We’re so pleased to welcome author Heidi Cullinan today on the tour for her latest novel, Enjoy the Dance, book two in the Dance series. Heidi’s offering a couple of ways to win some great prizes, so be sure to check out the Rafflecopter widgets below after you enjoy her interview with Penny McGee.
Interviews are a staple of blog tours, but this time I’d like to shake things up, because while I did my homework as best I could to write Enjoy the Dance, I’m by no means an expert. I wanted to let you hear from some people who know a lot more than me about the subjects touched on in the story, and one of those people is Penny McGee, Recruitment and Retention Manager at Iowa Kids Net.
Hi, Penny. Thanks for letting me interview you. Will you tell us a little bit about you and the organization(s) you work for?
Iowa KidsNet is a collaboration of non-profit organizations that came together to form the project known as Iowa KidsNet. Iowa KidsNet is contracted to the Iowa Department of Human Services and tasked with recruiting, training, licensing, and supporting foster and adoptive families in all 99 Iowa Counties. In my role as the Recruitment and Retention Manager for Iowa KidsNet, I am responsible for oversight of all aspects of foster/adoptive family recruitment, pre-service training, the licensing process, the on-going support of foster/adoptive families, and the licensure renewal process for families. My spouse and I served as foster parents in Iowa for approximately 5 years, and I have been with Iowa KidsNet since 2011.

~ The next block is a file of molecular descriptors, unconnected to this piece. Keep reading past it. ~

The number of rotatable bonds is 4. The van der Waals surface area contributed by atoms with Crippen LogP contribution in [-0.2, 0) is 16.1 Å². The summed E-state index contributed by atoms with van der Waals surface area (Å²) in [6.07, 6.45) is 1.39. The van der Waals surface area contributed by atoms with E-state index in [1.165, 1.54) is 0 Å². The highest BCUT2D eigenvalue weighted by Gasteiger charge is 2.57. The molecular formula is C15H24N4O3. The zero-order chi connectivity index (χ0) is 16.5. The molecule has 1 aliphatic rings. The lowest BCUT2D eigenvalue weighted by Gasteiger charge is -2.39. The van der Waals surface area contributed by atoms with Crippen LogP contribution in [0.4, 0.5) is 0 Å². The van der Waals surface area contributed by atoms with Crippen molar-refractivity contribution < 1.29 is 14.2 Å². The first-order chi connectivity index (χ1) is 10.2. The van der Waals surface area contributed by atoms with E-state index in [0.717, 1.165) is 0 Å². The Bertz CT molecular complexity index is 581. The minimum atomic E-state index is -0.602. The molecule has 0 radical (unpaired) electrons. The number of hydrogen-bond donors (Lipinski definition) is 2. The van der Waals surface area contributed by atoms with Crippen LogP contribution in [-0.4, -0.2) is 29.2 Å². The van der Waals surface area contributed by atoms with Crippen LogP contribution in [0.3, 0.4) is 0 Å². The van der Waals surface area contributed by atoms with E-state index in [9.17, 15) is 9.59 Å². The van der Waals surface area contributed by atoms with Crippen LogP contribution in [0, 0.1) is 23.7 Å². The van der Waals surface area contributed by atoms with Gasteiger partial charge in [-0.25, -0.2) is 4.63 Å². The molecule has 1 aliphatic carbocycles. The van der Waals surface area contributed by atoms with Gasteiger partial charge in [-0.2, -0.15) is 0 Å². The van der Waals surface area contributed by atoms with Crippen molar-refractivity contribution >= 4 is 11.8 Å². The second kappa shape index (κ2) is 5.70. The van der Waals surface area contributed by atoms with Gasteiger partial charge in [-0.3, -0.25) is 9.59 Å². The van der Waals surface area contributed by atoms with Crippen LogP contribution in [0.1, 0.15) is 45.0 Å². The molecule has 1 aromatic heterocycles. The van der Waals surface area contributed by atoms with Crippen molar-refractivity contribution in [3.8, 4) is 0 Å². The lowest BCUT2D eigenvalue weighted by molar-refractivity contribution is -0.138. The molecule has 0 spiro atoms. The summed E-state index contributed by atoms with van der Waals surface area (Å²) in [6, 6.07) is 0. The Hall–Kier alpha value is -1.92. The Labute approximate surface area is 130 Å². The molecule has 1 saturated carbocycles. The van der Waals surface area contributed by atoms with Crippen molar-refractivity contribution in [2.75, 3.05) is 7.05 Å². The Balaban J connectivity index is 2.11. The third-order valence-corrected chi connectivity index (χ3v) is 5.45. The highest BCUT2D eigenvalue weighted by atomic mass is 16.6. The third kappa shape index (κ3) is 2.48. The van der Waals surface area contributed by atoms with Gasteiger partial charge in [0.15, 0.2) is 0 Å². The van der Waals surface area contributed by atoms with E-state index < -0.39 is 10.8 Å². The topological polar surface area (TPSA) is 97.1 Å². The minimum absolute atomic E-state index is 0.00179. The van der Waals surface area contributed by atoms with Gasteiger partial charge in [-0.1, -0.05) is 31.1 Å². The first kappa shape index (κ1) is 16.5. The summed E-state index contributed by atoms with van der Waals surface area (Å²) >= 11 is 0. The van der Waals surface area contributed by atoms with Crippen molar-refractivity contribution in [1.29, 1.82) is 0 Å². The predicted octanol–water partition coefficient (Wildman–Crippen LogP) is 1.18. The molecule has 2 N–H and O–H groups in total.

What do you feel is the most crucial need for LGBTQ youth in the Midwest (or anywhere) right now?
I believe all LGBTQ youth deserve and have a right to experience environments in which their identities are acknowledged and affirmed. I believe all LGBTQ youth have the right to experience environments free of identity-based discrimination, hostility, and violence. I believe all LGBTQ youth deserve to experience environments that are physically, emotionally, and psychologically safe and inclusive.
However, my primary concern is for the LGBTQ youth who are the most vulnerable, and those are the youth who are in foster care, group care, detention centers, some other form of out-of-home care, and/or those experiencing homelessness.
Historically Iowa has about 10,000 children and youth that are in some way involved with DHS (Department of Human Services) and the child welfare system annually. This includes children and youth receiving prevention services so that they can remain in the family home, and those that are being served in a setting outside of the family home. About 1/3 of that 10,000 are youth ages 10 and older. An additional 2,000-3,000 are involved with the juvenile justice system in some manner, and better than 97% of those youth are age 10 and older.
National studies suggest that in the average demographic of youth age 10 and older, approximately 7-9% will identify as LGBTQ. However, LGBTQ youth are drastically over-represented in the child welfare system. Approximately 20% of youth that are DHS involved that are age 10 or older identify as LGBTQ. The numbers are even more disproportionate in the juvenile justice system, suggesting that 20-25% of system involved youth identify as LGBTQ.